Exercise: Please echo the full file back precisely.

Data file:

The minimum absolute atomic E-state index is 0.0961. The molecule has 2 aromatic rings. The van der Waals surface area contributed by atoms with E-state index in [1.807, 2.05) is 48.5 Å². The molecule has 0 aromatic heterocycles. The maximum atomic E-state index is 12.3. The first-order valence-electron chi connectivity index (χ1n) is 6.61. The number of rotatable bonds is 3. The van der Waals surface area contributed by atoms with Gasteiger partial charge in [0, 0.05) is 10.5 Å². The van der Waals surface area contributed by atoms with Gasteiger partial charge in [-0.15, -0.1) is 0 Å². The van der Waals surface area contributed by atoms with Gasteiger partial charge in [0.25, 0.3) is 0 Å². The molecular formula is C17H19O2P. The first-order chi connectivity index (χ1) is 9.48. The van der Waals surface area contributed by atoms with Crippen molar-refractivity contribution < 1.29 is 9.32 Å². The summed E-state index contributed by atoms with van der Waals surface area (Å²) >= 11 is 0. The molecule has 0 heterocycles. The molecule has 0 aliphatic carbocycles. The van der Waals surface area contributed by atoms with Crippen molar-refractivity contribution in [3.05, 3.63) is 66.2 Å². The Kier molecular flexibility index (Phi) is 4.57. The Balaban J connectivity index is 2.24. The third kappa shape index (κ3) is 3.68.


The minimum absolute atomic E-state index is 0.0961. The molecule has 2 aromatic rings. The van der Waals surface area contributed by atoms with E-state index in [1.807, 2.05) is 48.5 Å². The molecule has 0 aromatic heterocycles. The maximum atomic E-state index is 12.3. The first-order valence-electron chi connectivity index (χ1n) is 6.61. The number of rotatable bonds is 3. The van der Waals surface area contributed by atoms with Gasteiger partial charge in [0, 0.05) is 10.5 Å². The van der Waals surface area contributed by atoms with Gasteiger partial charge in [-0.15, -0.1) is 0 Å². The van der Waals surface area contributed by atoms with Gasteiger partial charge in [0.25, 0.3) is 0 Å². The molecular formula is C17H19O2P. The first-order chi connectivity index (χ1) is 9.48. The van der Waals surface area contributed by atoms with Crippen molar-refractivity contribution < 1.29 is 9.32 Å². The summed E-state index contributed by atoms with van der Waals surface area (Å²) >= 11 is 0. The molecule has 0 heterocycles. The molecule has 0 aliphatic carbocycles. The van der Waals surface area contributed by atoms with Crippen molar-refractivity contribution in [3.05, 3.63) is 66.2 Å². The Kier molecular flexibility index (Phi) is 4.57. The Balaban J connectivity index is 2.24. The third kappa shape index (κ3) is 3.68.